If you know me in real life, you're probably aware that I'm a big fan of The Mountain Goats. So, needless to say, when I saw John Darnielle and John Vanderslice play live this spring, I was stoked. While at the venue, I was personally told by John Darnielle himself that he had played this show to break my heart (he didn't play 'Song for an Old Friend'). During his set, however, between various fan favorites and a three-song bit from Full Force Galesburg, John Vanderslice came onto stage to play with Darnielle. After some of Darnielle's always-great banter, they launched into a set of songs described as being about 'that organ harvesting colony on the moon that the crazy guys are always telling you about, only you don't believe them because they're crazy'. Sure enough, when this 7-song EP was made available at shows (I think starting with the show they played the day after I saw them), it was about exactly that. John and John alternate singing between the tracks as they tell the story of a man driven mad by his work harvesting organs. Featuring spot-on performances by both men, this EP, along with Satanic Messiah and Black Pear Tree, more than makes up for Darnielle's slightly weak showing on 2008's Heretic Pride. All in all, a solid EP about a biziarre concept that leaves me hoping that the Johns will team up again in the future to record something similar.

June 09, 2009

The Appleseed Cast show review

So, I'm really posting again. I'm sorry I just stopped, I got so caught up in the end of school that blogging just kind of dropped off my radar (to everyone that e-mailed me: check your inbox). Now that summer is upon me, I'll be posting again, trying to get music out to the people. This first post is a show review + two albums of a great band, The Appleseed Cast.
'Never ever, ever, ever let anyone rob you of your joy' The Appleseed Cast -- June 4

Ah, The Appleseed Cast... I remember getting Low Level Owl Volume 1 and Peregrine as a yung'in, and never really giving them a serious listen until my friend started raving about how good Peregrine was last year. Now, after seeing what may have been the most disappointing show of my life, I am glad that the aforementioned friend was not in attendance. The show started out well enough, with the first band, Jukebox The Ghost, taking the stage a little late but still doing an awesome job of playing an entertaining and fun set with just two band members. Kudos to those guys for being willing to stick it out and giving Columbus their all either way. I picked up a copy of their new album, and even though it is different (people in the band were sick and not in attendance), it's still a solid album, although I have to say I liked the two-piece more.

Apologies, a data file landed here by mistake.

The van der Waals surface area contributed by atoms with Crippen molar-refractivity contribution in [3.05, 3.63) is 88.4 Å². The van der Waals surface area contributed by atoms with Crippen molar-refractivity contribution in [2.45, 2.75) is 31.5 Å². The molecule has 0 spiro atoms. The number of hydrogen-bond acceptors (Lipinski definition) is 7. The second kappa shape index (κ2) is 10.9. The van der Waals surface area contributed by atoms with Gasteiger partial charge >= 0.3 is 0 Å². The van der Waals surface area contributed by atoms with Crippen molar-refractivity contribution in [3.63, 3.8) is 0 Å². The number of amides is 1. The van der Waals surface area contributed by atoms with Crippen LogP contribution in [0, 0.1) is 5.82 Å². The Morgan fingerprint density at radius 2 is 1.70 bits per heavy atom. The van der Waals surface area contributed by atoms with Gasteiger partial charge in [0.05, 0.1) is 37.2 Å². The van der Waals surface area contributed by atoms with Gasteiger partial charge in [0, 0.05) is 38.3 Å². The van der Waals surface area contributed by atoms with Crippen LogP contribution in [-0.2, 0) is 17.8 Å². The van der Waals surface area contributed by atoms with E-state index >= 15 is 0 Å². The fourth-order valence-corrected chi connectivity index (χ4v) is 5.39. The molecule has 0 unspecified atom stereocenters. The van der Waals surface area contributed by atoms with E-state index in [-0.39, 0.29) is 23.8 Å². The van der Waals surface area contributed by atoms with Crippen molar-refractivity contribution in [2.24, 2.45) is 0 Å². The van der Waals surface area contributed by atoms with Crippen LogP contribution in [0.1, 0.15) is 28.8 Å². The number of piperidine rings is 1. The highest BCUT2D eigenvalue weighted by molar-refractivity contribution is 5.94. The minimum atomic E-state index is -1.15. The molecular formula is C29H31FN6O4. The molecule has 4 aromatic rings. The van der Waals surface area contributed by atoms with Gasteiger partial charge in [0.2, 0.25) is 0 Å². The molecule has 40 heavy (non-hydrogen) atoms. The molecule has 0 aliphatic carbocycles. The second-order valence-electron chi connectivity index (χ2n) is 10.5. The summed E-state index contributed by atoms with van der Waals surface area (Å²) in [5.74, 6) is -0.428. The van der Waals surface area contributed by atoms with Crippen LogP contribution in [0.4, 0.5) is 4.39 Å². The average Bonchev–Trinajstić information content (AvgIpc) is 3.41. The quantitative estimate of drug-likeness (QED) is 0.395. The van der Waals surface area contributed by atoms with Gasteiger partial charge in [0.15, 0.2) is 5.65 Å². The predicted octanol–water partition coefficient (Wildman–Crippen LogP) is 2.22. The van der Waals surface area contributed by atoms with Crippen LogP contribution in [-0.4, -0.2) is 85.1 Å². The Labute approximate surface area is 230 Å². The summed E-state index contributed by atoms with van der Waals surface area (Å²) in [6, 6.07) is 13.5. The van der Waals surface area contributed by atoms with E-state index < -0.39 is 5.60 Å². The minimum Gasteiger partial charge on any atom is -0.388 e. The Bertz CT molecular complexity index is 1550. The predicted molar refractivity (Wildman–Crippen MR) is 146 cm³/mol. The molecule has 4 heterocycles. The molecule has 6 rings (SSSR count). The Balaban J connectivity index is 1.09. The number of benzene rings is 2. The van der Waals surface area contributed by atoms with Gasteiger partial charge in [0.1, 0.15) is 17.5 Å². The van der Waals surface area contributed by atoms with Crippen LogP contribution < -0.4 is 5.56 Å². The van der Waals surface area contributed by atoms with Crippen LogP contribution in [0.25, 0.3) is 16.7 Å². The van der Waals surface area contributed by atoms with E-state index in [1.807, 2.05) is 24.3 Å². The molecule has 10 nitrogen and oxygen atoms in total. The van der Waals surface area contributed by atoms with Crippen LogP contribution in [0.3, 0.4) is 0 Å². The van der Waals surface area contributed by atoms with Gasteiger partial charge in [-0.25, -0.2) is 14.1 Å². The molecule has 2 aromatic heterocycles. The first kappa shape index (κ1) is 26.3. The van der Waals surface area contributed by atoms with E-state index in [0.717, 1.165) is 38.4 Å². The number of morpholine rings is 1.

Tommy from Jukebox the Ghost
Photo Credit: Bryan Duffie | Flickr
The show went downhill when Jenny Owen Youngs took the stage, however. Playing a set that basically sounded like a bad knockoff of Rilo Kiley's The Execution of All Things (which is one of my favorite albums), Youngs seemed to draw in the drunk, hot, twentysomething hipster wannabes. In all seriousness, these people weren't even in American Apparel or anything. It was bizarre. But, still, her set, except for the moments when the band was allowed to really rock the fuck out (this happened exactly once), she just sounded like every other thirtysomething country/folk/rock crooner with the ability to play guitar. Not awful, but nothing I would really spend any further time/money on.
Jenny Owen Youngs
Photo Credit: Bryan Duffie | Flickr
Then, tAC was up next! I was more hyped than ever. It was finally happening! I was about to see one of my favorite bands in the same venue I saw another one of my favorite bands (Circle Takes the Square way back in '05)! Even the constant playlist of Black Moth Super Rainbow's Eating Us, which was an odd choice of music to play before the set, couldn't dampen my mood. I even met a really nice guy with a camera, Bryan, who was taking pictures of the set and was just really genuine and into the band. After taking to him for a while and watching tAC's people set up, the band finally came on.
Christopher Crisci from The Appleseed Cast
Photo Credit: Bryan Duffie | Flickr